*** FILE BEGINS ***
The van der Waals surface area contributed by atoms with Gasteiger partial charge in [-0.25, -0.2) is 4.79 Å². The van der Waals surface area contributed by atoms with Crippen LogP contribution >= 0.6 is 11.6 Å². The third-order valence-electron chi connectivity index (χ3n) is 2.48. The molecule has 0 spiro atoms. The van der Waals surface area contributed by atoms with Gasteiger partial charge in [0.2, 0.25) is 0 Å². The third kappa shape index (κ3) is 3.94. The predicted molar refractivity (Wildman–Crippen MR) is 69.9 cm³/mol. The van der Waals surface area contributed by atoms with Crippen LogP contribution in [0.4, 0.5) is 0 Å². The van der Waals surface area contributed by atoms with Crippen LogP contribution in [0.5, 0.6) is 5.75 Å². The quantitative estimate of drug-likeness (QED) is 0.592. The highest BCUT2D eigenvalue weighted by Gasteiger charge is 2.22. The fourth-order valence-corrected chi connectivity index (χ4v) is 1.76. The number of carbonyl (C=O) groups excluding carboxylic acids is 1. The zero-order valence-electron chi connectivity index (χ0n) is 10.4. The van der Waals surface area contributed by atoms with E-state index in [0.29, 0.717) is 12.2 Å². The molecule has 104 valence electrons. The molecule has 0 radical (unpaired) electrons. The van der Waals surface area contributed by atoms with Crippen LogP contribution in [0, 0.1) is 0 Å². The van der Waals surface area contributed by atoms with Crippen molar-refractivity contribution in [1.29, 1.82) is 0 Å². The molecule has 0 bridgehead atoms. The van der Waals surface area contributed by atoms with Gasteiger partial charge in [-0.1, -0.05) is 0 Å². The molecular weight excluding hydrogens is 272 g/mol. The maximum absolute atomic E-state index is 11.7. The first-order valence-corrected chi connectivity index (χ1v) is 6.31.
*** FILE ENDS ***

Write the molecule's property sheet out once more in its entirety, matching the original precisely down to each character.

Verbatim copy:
The van der Waals surface area contributed by atoms with Gasteiger partial charge in [-0.25, -0.2) is 4.79 Å². The van der Waals surface area contributed by atoms with Crippen LogP contribution >= 0.6 is 11.6 Å². The third-order valence-electron chi connectivity index (χ3n) is 2.48. The molecule has 0 spiro atoms. The van der Waals surface area contributed by atoms with Gasteiger partial charge in [0.2, 0.25) is 0 Å². The third kappa shape index (κ3) is 3.94. The predicted molar refractivity (Wildman–Crippen MR) is 69.9 cm³/mol. The van der Waals surface area contributed by atoms with Crippen LogP contribution in [0.4, 0.5) is 0 Å². The van der Waals surface area contributed by atoms with Crippen LogP contribution in [0.5, 0.6) is 5.75 Å². The quantitative estimate of drug-likeness (QED) is 0.592. The highest BCUT2D eigenvalue weighted by Gasteiger charge is 2.22. The fourth-order valence-corrected chi connectivity index (χ4v) is 1.76. The number of carbonyl (C=O) groups excluding carboxylic acids is 1. The zero-order valence-electron chi connectivity index (χ0n) is 10.4. The van der Waals surface area contributed by atoms with E-state index in [0.29, 0.717) is 12.2 Å². The molecule has 104 valence electrons. The molecule has 0 radical (unpaired) electrons. The van der Waals surface area contributed by atoms with Crippen LogP contribution in [0, 0.1) is 0 Å². The van der Waals surface area contributed by atoms with Crippen molar-refractivity contribution in [1.29, 1.82) is 0 Å². The molecule has 0 bridgehead atoms. The van der Waals surface area contributed by atoms with Gasteiger partial charge in [-0.1, -0.05) is 0 Å². The molecular weight excluding hydrogens is 272 g/mol. The maximum absolute atomic E-state index is 11.7. The first-order valence-corrected chi connectivity index (χ1v) is 6.31.